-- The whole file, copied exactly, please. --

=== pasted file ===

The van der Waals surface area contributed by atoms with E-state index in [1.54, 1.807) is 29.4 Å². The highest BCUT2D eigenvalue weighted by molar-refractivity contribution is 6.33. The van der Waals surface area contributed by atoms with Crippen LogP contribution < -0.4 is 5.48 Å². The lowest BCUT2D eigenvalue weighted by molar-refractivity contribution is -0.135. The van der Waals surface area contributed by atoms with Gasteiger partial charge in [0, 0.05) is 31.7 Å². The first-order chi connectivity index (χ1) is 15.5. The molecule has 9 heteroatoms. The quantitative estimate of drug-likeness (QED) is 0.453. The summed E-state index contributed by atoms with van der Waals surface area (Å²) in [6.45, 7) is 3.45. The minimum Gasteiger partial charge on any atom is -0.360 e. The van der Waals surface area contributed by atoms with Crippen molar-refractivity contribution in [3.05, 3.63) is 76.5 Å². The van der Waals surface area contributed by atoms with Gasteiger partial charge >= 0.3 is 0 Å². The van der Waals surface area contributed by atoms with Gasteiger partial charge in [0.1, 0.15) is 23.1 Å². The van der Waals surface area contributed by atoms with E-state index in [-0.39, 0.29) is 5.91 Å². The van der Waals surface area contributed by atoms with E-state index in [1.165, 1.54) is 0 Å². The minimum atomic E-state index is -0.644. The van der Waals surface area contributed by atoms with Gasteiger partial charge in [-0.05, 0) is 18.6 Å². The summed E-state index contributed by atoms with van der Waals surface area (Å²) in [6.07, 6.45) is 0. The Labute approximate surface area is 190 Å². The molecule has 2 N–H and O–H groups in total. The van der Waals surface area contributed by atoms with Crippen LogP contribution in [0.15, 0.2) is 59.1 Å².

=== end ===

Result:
The van der Waals surface area contributed by atoms with E-state index in [1.54, 1.807) is 29.4 Å². The highest BCUT2D eigenvalue weighted by molar-refractivity contribution is 6.33. The van der Waals surface area contributed by atoms with Crippen LogP contribution < -0.4 is 5.48 Å². The lowest BCUT2D eigenvalue weighted by molar-refractivity contribution is -0.135. The van der Waals surface area contributed by atoms with Gasteiger partial charge in [0, 0.05) is 31.7 Å². The first-order chi connectivity index (χ1) is 15.5. The molecule has 9 heteroatoms. The quantitative estimate of drug-likeness (QED) is 0.453. The summed E-state index contributed by atoms with van der Waals surface area (Å²) in [6.45, 7) is 3.45. The minimum Gasteiger partial charge on any atom is -0.360 e. The van der Waals surface area contributed by atoms with Crippen molar-refractivity contribution in [3.05, 3.63) is 76.5 Å². The van der Waals surface area contributed by atoms with Gasteiger partial charge >= 0.3 is 0 Å². The van der Waals surface area contributed by atoms with Gasteiger partial charge in [0.1, 0.15) is 23.1 Å². The van der Waals surface area contributed by atoms with E-state index in [-0.39, 0.29) is 5.91 Å². The van der Waals surface area contributed by atoms with E-state index in [1.165, 1.54) is 0 Å². The minimum atomic E-state index is -0.644. The van der Waals surface area contributed by atoms with Gasteiger partial charge in [-0.05, 0) is 18.6 Å². The summed E-state index contributed by atoms with van der Waals surface area (Å²) in [6.07, 6.45) is 0. The Labute approximate surface area is 190 Å². The molecule has 2 N–H and O–H groups in total. The van der Waals surface area contributed by atoms with Crippen LogP contribution in [0.15, 0.2) is 59.1 Å².